After high school, he attended the Denmark Area Trade School in South Carolina, studying barbering.[3][10] On weekends when he returned home from school, he and the Golden Five would perform at house parties.[8] He found playing music at night and cutting hair all day to be difficult, so he quit barbering and began to play music full time.[6] In 1955, he moved to Columbia, South Carolina[5] to play guitar with gospel group The Spiritualaires. That group's performances included a show at the Apollo Theater in Harlem[4] and an appearance on the Shirley Caesar Caravan television show.[3] The group toured with singer Sam Cooke as well as The Staple Singers and The Harmonizing Four. Sister Rosetta Tharpe once invited Small to be her permanent guitar player.[6]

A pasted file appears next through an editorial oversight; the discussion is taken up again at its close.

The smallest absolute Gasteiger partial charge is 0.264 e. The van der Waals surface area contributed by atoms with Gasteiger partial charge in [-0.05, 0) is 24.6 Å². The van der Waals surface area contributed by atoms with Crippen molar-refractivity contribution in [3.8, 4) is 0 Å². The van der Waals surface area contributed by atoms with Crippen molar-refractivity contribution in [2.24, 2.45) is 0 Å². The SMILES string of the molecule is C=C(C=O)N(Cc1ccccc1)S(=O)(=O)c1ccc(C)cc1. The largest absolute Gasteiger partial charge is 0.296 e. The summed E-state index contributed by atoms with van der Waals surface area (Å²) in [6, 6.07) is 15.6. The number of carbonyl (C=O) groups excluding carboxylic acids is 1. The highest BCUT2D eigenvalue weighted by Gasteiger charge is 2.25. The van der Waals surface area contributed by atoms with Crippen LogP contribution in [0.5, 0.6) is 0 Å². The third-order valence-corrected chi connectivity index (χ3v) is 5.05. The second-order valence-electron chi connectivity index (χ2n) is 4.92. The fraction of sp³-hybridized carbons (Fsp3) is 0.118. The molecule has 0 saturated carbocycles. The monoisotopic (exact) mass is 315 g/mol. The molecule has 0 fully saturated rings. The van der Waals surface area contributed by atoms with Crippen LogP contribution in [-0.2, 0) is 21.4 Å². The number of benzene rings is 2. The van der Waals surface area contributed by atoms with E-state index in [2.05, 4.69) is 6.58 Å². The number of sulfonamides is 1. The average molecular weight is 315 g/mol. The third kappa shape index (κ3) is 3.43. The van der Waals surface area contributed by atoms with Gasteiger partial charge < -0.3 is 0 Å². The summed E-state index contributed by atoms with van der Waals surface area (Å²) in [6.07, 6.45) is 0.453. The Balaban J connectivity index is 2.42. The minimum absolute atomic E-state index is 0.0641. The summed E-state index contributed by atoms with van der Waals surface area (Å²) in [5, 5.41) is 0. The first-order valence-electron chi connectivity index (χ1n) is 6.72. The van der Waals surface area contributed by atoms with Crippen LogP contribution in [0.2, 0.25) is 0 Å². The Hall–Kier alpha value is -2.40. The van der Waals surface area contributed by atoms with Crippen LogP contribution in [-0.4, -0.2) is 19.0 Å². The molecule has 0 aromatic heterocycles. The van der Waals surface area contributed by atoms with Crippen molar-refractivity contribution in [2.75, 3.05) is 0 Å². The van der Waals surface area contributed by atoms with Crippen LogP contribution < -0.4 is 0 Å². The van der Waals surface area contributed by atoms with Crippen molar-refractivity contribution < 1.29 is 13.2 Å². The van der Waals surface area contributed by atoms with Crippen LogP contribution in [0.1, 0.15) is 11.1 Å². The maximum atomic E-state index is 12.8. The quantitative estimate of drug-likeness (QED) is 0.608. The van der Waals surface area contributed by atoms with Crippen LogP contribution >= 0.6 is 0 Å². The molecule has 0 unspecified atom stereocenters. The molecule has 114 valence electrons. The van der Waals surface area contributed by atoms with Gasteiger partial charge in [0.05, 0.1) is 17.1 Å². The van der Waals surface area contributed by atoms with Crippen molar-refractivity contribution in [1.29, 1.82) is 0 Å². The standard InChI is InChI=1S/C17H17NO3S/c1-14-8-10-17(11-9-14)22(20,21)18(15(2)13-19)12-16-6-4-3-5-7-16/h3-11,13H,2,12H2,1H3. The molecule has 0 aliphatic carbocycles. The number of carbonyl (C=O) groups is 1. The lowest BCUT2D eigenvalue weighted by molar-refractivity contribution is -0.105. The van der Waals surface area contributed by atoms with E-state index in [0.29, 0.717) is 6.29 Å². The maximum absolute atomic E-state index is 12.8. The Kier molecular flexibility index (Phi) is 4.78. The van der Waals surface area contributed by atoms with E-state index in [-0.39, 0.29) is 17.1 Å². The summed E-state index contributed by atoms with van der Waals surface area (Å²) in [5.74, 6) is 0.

His first recording was a single with The Spiritualaires in 1956, on Vee-Jay Records.[11]

Small had eclectic musical influences, including Tennessee Ernie Ford, Merle Travis, John Lee Hooker, Fats Domino[12] and the blues guitarist and singer Blind Boy Fuller.[13] He also watched diverse musical shows on television, including Soul Train and The Lawrence Welk Show from which he drew musical inspiration.[8] His musical style has been described as "drawn from the Piedmont blues tradition but also includes gospel, rhythm and blues, boogie-woogie, and Delta and Chicago style of blues".[4]

He was considered one of the best guitarists in gospel music in the 1950s, before he turned his attention to secular music later in that decade. His transition to playing the blues full-time was aided by his fan base from the gospel music world.[8] In 1959, he recorded the single "I Love You Alberta", released by Sharp Records.[1][12]